Devin Townsend

Picture of Devin Townsend


Devin Townsend - Infinity ©1998 HevyDevy Records
1. Truth
2. Christeen
3. Bad Devil
4. War
5. Soul Driven
6. Ants
7. Colonial Boy
8. Dynamics
9. Unity
10. Noisy Pink Bubbles

Aside from Mr. Devin Townsend's proclivity to appear naked on album covers, the very talented Canadian musician has done nothing but show an immense amount of musical talent and ability in his various projects. His most familiar project, Strapping Young Lad, is a portrait of irrational emotions set to a bombastic musical landscape while Ocean Machine was an ususual attempt to capture the music the oceans themselves might make were they given a couple guitars and a a microphone. Townsend's proper solo release, Infinity is not infinitely different than the other two ventures, which is reassuring as it offers exactly the same amount of allure as the others.

Since the same man writes and creates the music and vision for the various projects, it is no suprise that Infinity has that familiar Devy crush and symphonic devourment of the ears. However, Infinity is a bit more honed and sheds a bit of the angst for a more introspective look into the artist's heart. Townsend's vocals range from very straightforward and melodic, such as the catchy "Christeen" to painfully torn as on "Soul Driven". But his vocals are only part of the picture as the music throughout goes through a variety of stages, all building towards the climax on "Unity". (Yes, "Noise Pink Bubbles" is, for all intents and purposes, a "hidden" track that is an aside from the crux of the album.) "Truth" begins the album with an affirmation of music and chants of "hallelujah" before segueing into "Christeen". The next two tracks, "Bad Devil" and "War", are surprising in their ability to rock and boogie down. "Bad Devil" is nearly a heavy metal gospel track and is guaranteed to shake your little booty. The midsection of the album becomes a lot more convoluted, dense and troubled. As individual songs they would not hold up but in the scheme of how the songs work as a cohesive whole, they're very important to how the emotions are wrenched by Infinity. As with Ocean Machine's Biomech, the album moves through a variety of stages before reaching the final resolution on "Unity". And as stated before, the actual closer on the album is "Noisy Pink Bubbles", which doesn't fit the overall big picture, but ends up closing things out on a great note.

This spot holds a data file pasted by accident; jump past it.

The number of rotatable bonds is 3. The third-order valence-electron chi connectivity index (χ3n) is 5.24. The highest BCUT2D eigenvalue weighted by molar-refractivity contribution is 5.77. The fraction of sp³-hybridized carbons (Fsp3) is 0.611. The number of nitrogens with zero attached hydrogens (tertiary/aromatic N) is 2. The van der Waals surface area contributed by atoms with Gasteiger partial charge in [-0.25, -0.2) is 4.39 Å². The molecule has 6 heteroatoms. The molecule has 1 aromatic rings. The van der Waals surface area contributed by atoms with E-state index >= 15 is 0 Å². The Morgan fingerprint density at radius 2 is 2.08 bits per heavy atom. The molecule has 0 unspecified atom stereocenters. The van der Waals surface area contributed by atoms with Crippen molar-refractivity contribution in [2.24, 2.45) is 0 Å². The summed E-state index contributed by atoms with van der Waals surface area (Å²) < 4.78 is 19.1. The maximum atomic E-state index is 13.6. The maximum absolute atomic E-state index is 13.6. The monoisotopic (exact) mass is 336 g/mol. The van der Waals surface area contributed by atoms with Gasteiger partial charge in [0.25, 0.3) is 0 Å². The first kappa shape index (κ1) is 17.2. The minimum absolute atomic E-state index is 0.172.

Infinity is the sort of record that will initially capture you with its more instantly accessible moments at the beginning of the record and if you allow it to play as a whole, its magic becomes insurmountable. Ultimately fulfilling albums such as Infinity are quite difficult to come by, so anyone who is looking for a meaningful and extremely well conceived and executed record best be looking for a copy of this.

Review by John Chedsey

Review date: 07/2000

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Devin Townsend - Physicist ©2000 HevyDevy Records
1. Namaste
2. Victim
3. Material
4. Kingdom
5. Death
6. Devoid
7. The Complex
8. Irish Maiden
9. Jupiter
10. Planet Rain

It would seem that after several amazing albums from Vancouver's most prolific artist that an eventual easing up on the reins would finally take place. From Ocean Machine to his solo release Infinity to Strapping Young Lad, it seemed Devin Townsend was nearly unstoppable, but a bout with a nervous breakdown and possibly just the need to put out an "easy" album have led to Physicist, which is the first Townsend album that has not blown me away.